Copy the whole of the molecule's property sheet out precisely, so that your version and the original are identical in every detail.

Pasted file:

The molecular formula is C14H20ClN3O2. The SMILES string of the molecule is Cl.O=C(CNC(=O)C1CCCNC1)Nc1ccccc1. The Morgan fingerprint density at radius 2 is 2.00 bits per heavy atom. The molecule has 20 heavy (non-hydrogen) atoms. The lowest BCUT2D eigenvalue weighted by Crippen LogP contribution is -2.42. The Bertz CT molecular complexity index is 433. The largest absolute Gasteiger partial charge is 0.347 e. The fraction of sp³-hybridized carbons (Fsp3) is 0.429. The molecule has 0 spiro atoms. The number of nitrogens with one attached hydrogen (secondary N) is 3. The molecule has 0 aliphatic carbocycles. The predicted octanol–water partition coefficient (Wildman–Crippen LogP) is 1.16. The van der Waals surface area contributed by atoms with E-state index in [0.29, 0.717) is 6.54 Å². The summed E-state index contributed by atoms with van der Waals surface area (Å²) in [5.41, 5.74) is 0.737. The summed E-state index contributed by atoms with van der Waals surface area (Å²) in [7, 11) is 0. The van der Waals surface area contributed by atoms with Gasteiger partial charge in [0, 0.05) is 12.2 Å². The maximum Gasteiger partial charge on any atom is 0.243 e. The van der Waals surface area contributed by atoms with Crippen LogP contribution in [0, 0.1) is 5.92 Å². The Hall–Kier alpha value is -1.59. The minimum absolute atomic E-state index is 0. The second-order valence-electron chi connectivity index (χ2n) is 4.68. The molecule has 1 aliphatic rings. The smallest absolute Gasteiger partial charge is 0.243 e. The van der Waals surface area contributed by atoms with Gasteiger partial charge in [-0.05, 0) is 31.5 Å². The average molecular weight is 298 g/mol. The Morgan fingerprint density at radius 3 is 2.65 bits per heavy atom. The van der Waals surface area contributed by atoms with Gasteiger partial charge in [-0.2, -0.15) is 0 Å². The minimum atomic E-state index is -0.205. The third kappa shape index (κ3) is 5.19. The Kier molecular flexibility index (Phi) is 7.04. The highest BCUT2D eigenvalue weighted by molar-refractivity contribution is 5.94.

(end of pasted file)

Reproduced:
The molecular formula is C14H20ClN3O2. The SMILES string of the molecule is Cl.O=C(CNC(=O)C1CCCNC1)Nc1ccccc1. The Morgan fingerprint density at radius 2 is 2.00 bits per heavy atom. The molecule has 20 heavy (non-hydrogen) atoms. The lowest BCUT2D eigenvalue weighted by Crippen LogP contribution is -2.42. The Bertz CT molecular complexity index is 433. The largest absolute Gasteiger partial charge is 0.347 e. The fraction of sp³-hybridized carbons (Fsp3) is 0.429. The molecule has 0 spiro atoms. The number of nitrogens with one attached hydrogen (secondary N) is 3. The molecule has 0 aliphatic carbocycles. The predicted octanol–water partition coefficient (Wildman–Crippen LogP) is 1.16. The van der Waals surface area contributed by atoms with E-state index in [0.29, 0.717) is 6.54 Å². The summed E-state index contributed by atoms with van der Waals surface area (Å²) in [5.41, 5.74) is 0.737. The summed E-state index contributed by atoms with van der Waals surface area (Å²) in [7, 11) is 0. The van der Waals surface area contributed by atoms with Gasteiger partial charge in [0, 0.05) is 12.2 Å². The maximum Gasteiger partial charge on any atom is 0.243 e. The van der Waals surface area contributed by atoms with Crippen LogP contribution in [0, 0.1) is 5.92 Å². The Hall–Kier alpha value is -1.59. The minimum absolute atomic E-state index is 0. The second-order valence-electron chi connectivity index (χ2n) is 4.68. The molecule has 1 aliphatic rings. The smallest absolute Gasteiger partial charge is 0.243 e. The van der Waals surface area contributed by atoms with Gasteiger partial charge in [-0.05, 0) is 31.5 Å². The average molecular weight is 298 g/mol. The Morgan fingerprint density at radius 3 is 2.65 bits per heavy atom. The van der Waals surface area contributed by atoms with Gasteiger partial charge in [-0.2, -0.15) is 0 Å². The minimum atomic E-state index is -0.205. The third kappa shape index (κ3) is 5.19. The Kier molecular flexibility index (Phi) is 7.04. The highest BCUT2D eigenvalue weighted by molar-refractivity contribution is 5.94.